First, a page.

Opera Preview: Anthropocene at Hackney Empire
PUBLISHED: 16:03 29 January 2019
Scottish Opera’s production of Anthropocene is the fourth show pieced together by composer Stuart MacRae and librettist Louise Welsh.
It arrives in Hackney next week – after brief stints in Glasgow and Edinburgh – ten years after the pair first combined for a 15-minute opera called Remembrance Day.
“We probably do a lot of blethering really,” explains MacRae, “about things that don’t end up being in the piece.
“But you just never know when the conversation is going to turn to something that’s really relevant to what we are doing.”
Out of this initial ‘blethering’ – this loose discussion of ideas over a cup of tea – the pair have created perhaps their most ambitious opera to date.
As snow begins to set in across the UK, MacRae and Welsh’s Anthropocene is set somewhere much colder, in the frozen Arctic wastelands. Their show follows the fortunes of an expeditionary team of scientists whose ship becomes trapped. As tensions rise and relationships crumble, something appears out of the ice.
Director Matthew Richardson says: “It’s a very contemporary story which deals with a lot of issues.
“It’s not an opera about climate change, but that is a context of the piece. When you have people trapped in the Arctic, a climate change theme is inevitably involved. Anthropocene appeals to both an opera audience but also those who are unfamiliar, because it tells such a strong story. You can come with no preconceptions and enjoy it.”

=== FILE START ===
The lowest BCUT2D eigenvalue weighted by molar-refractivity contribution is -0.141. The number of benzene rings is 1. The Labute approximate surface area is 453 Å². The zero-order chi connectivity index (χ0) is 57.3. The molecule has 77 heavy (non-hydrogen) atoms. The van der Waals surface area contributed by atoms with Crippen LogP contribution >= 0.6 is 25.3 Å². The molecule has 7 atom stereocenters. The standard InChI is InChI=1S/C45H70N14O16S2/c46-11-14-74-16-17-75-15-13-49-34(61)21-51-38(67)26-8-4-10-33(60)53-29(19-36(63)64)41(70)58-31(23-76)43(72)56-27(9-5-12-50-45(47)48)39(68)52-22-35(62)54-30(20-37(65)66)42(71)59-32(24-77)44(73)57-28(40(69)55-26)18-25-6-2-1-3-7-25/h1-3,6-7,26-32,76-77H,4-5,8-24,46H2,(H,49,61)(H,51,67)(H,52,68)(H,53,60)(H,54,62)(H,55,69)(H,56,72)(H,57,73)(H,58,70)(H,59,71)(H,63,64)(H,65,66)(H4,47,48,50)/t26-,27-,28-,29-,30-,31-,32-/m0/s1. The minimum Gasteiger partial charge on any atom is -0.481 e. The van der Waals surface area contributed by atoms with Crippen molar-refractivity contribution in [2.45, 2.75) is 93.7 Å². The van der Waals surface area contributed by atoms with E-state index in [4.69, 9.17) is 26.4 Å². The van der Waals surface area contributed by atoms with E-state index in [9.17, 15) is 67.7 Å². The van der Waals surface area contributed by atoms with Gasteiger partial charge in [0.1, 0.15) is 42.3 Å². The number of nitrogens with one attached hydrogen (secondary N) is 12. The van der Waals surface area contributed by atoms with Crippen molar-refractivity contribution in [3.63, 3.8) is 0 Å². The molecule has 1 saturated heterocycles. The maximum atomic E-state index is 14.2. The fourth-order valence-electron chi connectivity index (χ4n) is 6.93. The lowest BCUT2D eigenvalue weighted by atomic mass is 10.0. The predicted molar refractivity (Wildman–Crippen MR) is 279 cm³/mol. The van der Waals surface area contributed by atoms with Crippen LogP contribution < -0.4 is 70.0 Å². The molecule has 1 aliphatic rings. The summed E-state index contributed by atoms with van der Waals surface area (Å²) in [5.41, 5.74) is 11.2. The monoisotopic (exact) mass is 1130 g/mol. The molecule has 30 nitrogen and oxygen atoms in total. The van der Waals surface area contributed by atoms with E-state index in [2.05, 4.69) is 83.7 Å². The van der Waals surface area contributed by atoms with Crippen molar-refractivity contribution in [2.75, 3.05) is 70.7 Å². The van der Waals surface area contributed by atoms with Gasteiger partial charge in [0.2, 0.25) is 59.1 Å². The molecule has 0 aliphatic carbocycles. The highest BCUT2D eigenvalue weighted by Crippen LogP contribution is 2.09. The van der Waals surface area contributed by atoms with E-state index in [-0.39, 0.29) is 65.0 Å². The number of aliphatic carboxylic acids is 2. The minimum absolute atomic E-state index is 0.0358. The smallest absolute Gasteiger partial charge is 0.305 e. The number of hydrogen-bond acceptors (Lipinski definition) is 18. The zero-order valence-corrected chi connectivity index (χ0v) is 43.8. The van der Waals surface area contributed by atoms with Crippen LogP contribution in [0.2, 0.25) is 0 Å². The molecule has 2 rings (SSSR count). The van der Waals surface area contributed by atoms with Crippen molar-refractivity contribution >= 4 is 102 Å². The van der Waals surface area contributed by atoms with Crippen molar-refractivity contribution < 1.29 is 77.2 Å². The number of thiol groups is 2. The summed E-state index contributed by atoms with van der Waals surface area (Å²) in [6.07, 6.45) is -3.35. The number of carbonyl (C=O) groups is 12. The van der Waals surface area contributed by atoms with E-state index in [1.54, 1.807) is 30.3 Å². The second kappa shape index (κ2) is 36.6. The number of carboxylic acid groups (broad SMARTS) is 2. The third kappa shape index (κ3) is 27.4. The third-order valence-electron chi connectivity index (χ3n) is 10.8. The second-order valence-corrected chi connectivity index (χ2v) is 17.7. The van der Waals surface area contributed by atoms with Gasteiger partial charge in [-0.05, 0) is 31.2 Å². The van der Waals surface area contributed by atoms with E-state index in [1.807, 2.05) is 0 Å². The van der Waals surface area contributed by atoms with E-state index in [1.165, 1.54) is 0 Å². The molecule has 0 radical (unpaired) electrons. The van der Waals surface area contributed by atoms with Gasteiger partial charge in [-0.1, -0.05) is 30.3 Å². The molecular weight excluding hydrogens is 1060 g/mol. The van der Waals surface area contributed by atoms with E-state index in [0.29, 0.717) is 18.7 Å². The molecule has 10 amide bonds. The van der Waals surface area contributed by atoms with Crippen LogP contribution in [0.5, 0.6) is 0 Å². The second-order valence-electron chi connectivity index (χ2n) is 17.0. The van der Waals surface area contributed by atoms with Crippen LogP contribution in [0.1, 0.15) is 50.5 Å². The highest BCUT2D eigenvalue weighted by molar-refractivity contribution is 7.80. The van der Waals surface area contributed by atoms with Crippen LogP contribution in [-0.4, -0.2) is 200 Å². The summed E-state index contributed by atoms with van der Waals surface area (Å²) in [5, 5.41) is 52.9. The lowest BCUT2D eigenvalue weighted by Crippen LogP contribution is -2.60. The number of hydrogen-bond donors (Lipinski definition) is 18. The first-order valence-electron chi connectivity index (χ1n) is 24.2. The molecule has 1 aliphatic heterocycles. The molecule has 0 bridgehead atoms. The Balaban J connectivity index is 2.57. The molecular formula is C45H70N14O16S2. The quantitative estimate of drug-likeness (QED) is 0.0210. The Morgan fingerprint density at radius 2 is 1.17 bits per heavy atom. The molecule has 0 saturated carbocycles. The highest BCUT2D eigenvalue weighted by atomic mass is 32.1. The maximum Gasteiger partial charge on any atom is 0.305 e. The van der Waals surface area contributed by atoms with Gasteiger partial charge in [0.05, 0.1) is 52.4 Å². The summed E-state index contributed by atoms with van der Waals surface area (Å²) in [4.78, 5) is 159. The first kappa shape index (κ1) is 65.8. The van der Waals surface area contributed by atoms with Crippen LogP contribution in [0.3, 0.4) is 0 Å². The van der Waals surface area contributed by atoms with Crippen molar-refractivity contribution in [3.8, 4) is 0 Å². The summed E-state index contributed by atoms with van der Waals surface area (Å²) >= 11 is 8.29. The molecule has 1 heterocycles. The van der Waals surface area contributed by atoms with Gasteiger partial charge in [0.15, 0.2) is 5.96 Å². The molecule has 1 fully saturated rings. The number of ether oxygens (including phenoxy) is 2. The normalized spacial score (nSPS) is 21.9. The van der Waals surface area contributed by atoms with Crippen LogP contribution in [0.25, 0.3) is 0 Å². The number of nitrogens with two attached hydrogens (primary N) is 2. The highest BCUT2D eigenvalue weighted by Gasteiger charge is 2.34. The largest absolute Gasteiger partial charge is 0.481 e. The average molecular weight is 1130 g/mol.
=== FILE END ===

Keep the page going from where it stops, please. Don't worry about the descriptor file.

The opera takes its name from the term used to describe the current geological age – i.e the period in which humans have had a dominant influence on the general state of the planet.
It features an ensemble cast of eight, including appearances from Scottish soprano Jeni Bern and former Scottish Opera Emerging Artist Jennifer France. Stage design comes from Samal Blak, who linked up so effectively with Richardson, MacRae and Welsh while working on The Devil Inside in 2016.
“The group of people who are on the ship are a microcosm of society,” adds Richardson.
“In the course of the opera, there are events which make the cohesion of that society break down. The choices that people make come under scrutiny; you see whether the group can act collectively for the good of everybody, or whether they are just pursuing their own selfish interests.
“There’s also a theme of sacrifice: are people able to give up something that they hold valuable for the sake of others?”
Anthropocene is on at Hackney Empire on February 7 and 9. For more details and tickets, click here.
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